When Missouri entered the union, it was under the Missouri Compromise, whereby Missouri was admitted as a slave state and Maine was admitted as a free state.
Before the Civil War, Missouri wanted to keep slavery, but wanted to remain in the Union. During the Civil War, the governor of Missouri took control of the police department. After the Civil War, the city slowly expanded its boundaries in a westerly direction.
In 1876, St. Louis voted to separate itself from St. Louis County. By 1940, the city, for all intents and purposes, was built out. Between 1950 and 1960, its population peaked at about 850,000.
Since 1960, the city's population has dropped by over 50%, while suburban growth stretched out across Missouri and Illinois, putting St. Louis city at the center of the region.
Today, a little over 1/10 of the regional population lives in the city proper, but many of our regions 2.8 million or so residents think of themselves as St. Louisans. There's a general sense that everyone in the region has some stake in the city, but only a tiny percentage get a vote in the future of what happens here.
Next week, that idea of regionalism will be put to the test. Lots of people are advocating for a "Yes Vote on Prop E", the proposition to retain the city's earnings tax, but only a handful of voters will decide the issue.
The St. Louis Business Journal has come out in favor of Prop E, but in their editorial they state that most of their employees don't live in the city, so they have no vote. They work here, so for now, they pay the earnings tax. In its editorial, The Business Journal warns that if the earnings tax is defeated, they would for the first time be forced to consider moving out of the city - for the health and safety of their employees.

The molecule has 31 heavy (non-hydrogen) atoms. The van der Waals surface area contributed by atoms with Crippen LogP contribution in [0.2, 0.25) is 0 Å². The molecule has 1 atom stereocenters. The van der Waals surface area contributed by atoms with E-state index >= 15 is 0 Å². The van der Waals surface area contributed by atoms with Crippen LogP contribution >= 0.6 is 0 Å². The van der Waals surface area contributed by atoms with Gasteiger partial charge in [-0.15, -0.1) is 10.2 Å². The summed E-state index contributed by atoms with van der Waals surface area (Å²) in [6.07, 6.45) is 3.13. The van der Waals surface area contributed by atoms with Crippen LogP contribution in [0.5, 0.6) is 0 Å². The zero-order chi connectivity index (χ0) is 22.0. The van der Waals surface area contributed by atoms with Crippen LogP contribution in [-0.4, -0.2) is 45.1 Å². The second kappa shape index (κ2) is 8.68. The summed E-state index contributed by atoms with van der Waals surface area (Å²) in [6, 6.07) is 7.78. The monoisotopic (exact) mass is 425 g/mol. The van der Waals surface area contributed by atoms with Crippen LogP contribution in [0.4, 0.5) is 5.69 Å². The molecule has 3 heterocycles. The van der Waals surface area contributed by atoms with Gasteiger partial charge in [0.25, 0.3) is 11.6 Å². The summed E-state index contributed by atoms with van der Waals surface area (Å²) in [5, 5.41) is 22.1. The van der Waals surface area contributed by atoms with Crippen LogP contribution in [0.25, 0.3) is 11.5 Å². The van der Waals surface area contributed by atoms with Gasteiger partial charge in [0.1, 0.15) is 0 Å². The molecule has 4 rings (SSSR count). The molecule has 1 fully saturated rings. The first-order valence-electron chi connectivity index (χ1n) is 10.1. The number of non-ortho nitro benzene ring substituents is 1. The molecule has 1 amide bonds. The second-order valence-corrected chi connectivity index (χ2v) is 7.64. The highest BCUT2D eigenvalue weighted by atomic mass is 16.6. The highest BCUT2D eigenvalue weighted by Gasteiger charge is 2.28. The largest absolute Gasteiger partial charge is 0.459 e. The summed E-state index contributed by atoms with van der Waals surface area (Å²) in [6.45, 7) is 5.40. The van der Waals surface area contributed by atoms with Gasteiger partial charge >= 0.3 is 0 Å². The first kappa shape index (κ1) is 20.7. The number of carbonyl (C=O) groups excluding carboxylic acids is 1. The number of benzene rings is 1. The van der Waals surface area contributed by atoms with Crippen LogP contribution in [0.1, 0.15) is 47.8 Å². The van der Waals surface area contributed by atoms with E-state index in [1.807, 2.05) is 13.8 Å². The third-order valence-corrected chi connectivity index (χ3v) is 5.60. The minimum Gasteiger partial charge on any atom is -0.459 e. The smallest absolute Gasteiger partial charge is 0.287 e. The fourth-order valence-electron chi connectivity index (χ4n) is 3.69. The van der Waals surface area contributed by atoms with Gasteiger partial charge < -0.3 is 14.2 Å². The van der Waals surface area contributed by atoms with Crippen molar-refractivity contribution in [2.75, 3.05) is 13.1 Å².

Many are making dire predictions about huge cuts in city services - including cuts to fire and police protection - if the earnings tax is defeated. At the same time massive increases in other taxes, such as sales taxes and real estate taxes, are predicted to follow. It's the sort of one-two punch in the civic gut that could potentially bring the city to its knees. The predictions are not much of a stretch when you consider that 1/3 of the city's budget is funded by the earnings tax.
While Prop E will decide the future of the earnings tax, at the same time, the legislature in Jeff City is debating local control of the city police department. A 150 year old debate about how St. Louisans should be governed continues to this day. While Jeff City debates returning local control of the police department to St. Louis, the region is debating how St. Louis should be governed via its tax structure.
As it was when the city divorced from St. Louis County, a very close vote at the time, so it will be in 2011 when a tiny number of individual voters will have a say in a matter of major regional significance for the future of all St. Louisans.
Out of curiosity, does anyone know if the St. Louis Police Officer's Association has taken a position on Prop E? There is some irony here, because a few years ago the state controlled board of the St. Louis Metropolitan Police Department significantly reduced the residency requirement for city police officers. So today, like many employees of the St. Louis Business Journal, large numbers of city police officers are not eligible to vote in city elections.
Maybe it's time for a new Missouri Compromise, but this time, make it the St. Louis Compromise, one that creates a sustainable, equitable tax structure for the city of St. Louis as the center of the St. Louis region. Compromises work when there are mutual interests at stake. Under our current system, there are many mutual interests, but our ability to reach a compromise, is, well, seriously compromised.
Too many people have a vested interest in the city of St. Louis with no voice in the outcome of local elections. It's hard to make good decisions about government when there is such a high percentage of our citizens ineligible to participate in the most important decisions.